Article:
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Mobile management morphs

Robert L. Mitchell | May 16, 2013
Customers are pushing the limits of the software -- asking it to manage and do many more things than it was originally created to do -- and vendors are happy to oblige.

Scholastic is moving off BoxTone and going with AirWatch's SaaS offering for 1,000 BlackBerries, 1,200 iPhones and 100 or so employee-owned smartphones. "BoxTone is on premises and we spent a lot of time and energy to keep it going," he says. While the vendor introduced its own SaaS option last year, Abraham felt that AirWatch's implementation was more mature. "AirWatch aligns well with our cloud strategy," he says.

Advice from the trenches
When selecting an MDM product, Abraham recommends testing the quality of support and making sure the core features work as advertised. "BoxTone does a better job than AirWatch managing BlackBerries," he says. But Abraham has experienced problems with the accuracy of BoxTone's inventory screen in the recent past (a problem BoxTone says has been remedied). "Whatever you look at, ensure that it does your basics and does them well," he advises.

Containerization approaches also differ - there are no industry standards -- so it's important to test. With BoxTone, for example, when a new app is pushed to the secure container the user has to log in to the container to find and use it, says Abraham, while with AirWatch, "It just kind of appears."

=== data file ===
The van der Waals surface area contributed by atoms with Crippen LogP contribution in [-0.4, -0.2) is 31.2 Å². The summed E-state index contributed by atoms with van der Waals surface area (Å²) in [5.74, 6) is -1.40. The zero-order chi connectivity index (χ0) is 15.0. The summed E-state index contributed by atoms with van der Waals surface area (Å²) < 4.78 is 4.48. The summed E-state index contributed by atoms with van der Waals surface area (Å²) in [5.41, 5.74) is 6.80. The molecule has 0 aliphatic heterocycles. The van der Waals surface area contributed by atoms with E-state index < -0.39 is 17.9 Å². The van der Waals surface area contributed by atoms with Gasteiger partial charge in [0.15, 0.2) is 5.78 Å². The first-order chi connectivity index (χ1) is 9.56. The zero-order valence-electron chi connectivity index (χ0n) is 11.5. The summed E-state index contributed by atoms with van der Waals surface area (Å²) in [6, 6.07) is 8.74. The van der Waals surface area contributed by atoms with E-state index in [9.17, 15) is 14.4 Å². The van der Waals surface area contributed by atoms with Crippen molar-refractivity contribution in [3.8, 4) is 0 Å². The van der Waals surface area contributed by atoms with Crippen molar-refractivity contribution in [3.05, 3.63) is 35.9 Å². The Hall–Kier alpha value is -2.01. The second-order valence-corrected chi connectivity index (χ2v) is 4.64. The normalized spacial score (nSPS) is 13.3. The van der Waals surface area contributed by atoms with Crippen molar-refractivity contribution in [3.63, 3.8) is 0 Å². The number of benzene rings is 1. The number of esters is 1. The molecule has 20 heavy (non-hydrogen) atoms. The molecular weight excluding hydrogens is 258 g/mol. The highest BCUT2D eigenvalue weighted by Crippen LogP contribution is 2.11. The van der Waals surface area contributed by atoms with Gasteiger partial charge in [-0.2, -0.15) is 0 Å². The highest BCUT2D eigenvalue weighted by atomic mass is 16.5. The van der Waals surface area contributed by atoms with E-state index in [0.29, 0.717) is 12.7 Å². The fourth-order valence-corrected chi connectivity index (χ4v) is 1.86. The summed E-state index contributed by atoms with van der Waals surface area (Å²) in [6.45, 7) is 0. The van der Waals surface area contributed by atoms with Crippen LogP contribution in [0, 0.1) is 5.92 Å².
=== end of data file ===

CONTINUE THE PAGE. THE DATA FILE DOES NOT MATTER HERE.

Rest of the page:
Look for tight integration with email, CenterBeam's Pirooz advises. Some MDM software can disable an account that was hacked but can't take down the user's mailbox itself, he says. One reason he likes Tivoli Endpoint Manager for Mobile Devices is that if it detects a jailbroken device, it can shut down the person's mailbox. In this way the person can't get his email from any device until he comes forward to resolve the issue.

The tools are changing quickly, so it's also important to reassess, Pirooz says. He was required to use Tivoli Endpoint Manager in his previous position at EDS and wasn't impressed. But since then IBM acquired and integrated BigFix into Tivoli. "Now it's much better," he says.

Written policies Do you have a written mobile-use policy in place? Yes - 68% No - 30% Don't know - 2% Source: Computerworld survey, April 2013, base 97

Most of the prominent MDM tools also support the creation of an enterprise app store -- a feature that IT executives say their users find helpful. Hillarys has one in-house-developed app its sales representatives can download, but its store also includes other recommended Android apps for download, including Flashlight and Tape Measure. "Rather than forcing them to go to Google Play it's easier to just point them to a corporate area with all of the apps we recommend," Bond says.

At Skanska, Roman uses AirWatch to both push out homegrown enterprise apps and to provide access to others on demand through an app store, which has both a corporate and public apps page. Users belong to groups based on location, and each group has different policy controls that lock out or enable certain features based on the needs and regulatory restrictions in each region.


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